Process Gases: Specifications, Testing, and Generation

On April 23rd 2014, the ISPE LA chapter held a meeting at the Amgen Conference Center about the generation, specifications, and testing of process gases.

In the first part of the meeting, speakers Phil Bowes, Director or Engineering at Amgen and Nick Haycocks, Senior QA Associate at Amgen, presented the ISPE good practices guide on process gases and process gas specifications. As there is no risk based approach for process gasses defined for the industry, the expertise within the ISPE is key in designing cost-effective engineering practices and efficient systems for process gases used in pharma manufacturing. The gases talked about in this guide, such as N2, O2, Ar, CO2 and compressed air, are in direct contact with the product and require practical, cost-effective systems for intended purposes.

This guide, in line with accepted industry practices, defines system parameters important to product quality and patient safety, management of facility installation and operational costs and provides a scientific risk-based approach to demonstrate compliance. The guide will overview the design development process flow, encompassing the user requirements, the generation and supply systems, distribution systems, control and monitoring, use of risk assessments, construction and its records, commissioning and verification and finally operation and maintenance. The guide defines a risk based approach to the design and operation of process gas systems, including the identification of risk controls, means of detection and an assessment of the resulting risk level.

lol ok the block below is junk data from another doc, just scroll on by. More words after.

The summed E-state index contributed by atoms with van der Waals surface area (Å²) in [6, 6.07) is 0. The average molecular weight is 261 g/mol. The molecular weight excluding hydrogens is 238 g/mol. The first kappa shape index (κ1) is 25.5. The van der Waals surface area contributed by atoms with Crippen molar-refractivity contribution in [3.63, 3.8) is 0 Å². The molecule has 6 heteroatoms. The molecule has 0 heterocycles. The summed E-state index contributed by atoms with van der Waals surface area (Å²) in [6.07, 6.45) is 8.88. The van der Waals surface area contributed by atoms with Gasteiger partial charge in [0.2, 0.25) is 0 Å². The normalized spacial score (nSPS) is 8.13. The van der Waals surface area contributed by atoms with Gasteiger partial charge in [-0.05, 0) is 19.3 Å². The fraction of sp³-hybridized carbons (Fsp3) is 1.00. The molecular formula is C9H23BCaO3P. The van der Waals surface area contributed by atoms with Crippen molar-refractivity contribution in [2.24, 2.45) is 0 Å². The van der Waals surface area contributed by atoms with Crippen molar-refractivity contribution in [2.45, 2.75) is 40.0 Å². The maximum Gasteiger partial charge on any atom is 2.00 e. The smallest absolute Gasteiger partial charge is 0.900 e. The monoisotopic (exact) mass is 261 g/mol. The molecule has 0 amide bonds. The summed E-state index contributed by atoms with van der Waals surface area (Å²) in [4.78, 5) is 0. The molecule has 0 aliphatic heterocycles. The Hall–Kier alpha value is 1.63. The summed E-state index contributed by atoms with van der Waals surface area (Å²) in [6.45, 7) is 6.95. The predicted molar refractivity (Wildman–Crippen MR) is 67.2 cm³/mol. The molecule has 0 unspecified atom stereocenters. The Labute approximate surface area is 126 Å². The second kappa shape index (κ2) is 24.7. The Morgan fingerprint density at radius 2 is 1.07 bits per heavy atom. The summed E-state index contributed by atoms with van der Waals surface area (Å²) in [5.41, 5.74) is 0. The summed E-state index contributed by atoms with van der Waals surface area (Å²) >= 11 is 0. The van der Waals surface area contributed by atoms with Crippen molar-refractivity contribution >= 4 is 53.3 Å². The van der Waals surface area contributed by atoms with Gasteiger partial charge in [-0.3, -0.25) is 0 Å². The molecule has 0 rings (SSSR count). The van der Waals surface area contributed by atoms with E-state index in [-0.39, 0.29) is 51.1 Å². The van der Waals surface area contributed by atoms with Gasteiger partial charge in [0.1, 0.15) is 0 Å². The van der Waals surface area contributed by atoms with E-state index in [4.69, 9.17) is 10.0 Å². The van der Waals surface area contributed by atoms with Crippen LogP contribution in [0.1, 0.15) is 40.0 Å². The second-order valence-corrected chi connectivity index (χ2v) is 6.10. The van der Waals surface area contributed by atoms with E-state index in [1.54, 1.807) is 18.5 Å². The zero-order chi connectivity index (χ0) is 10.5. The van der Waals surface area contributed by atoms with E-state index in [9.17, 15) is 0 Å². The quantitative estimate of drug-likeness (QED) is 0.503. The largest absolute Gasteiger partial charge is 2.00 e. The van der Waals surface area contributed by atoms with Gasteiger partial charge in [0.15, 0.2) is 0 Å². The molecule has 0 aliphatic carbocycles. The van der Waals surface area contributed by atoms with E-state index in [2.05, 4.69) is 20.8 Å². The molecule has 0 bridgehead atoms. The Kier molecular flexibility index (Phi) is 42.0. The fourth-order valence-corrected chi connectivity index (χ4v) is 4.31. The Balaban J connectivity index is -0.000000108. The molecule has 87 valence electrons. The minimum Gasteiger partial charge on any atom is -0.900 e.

In the second part of the meeting, speaker Ruby Ochoa, owner of Trace Analytics LLC, talked about process gas compressed air testing, sampling and analytical methods. Sampling methods for particles, water and oil (oil vapor, aerosol and liquid oil) were covered. For particle sampling, a laser particle counter is used to perform a background test and sampling tips were presented. For water measurement, devices such as hygrometers, psychrometers, electrical sensors or spectroscopic methods can be used. For oil, measurements can be taken for total or condensed hydrocarbons, oil mist or aerosols through various methods including spectroscopy, gas chromatrography and filtration through membranes.

In the third part of the meeting, speaker Andrew Castiglione, Account Manager, at Westair Gases and Equipment, discussed the methods for generation of gases and the control of quality parameters for pharmaceutical gases. The gases overviewed included atmospheric gases such as N2, O2, Ar, weird gases like CO2, pharma gases like H2, He, and other gases. Gas packaging methods such as single cylinders, liquid cylinders and other automated processes were discussed, along with methods to accurately track, categorize and date such cylinders via barcoding. Concerns of contamination and methods to analyze and verify the quality of the gas were also examined. To conclude, applications for each gas were covered: N2 for blanketing and preservation of biological samples, O2 for cell growth, fermenters and bioreactors, Ar for inerting, and CO2 for incubators and dry ice shipping.

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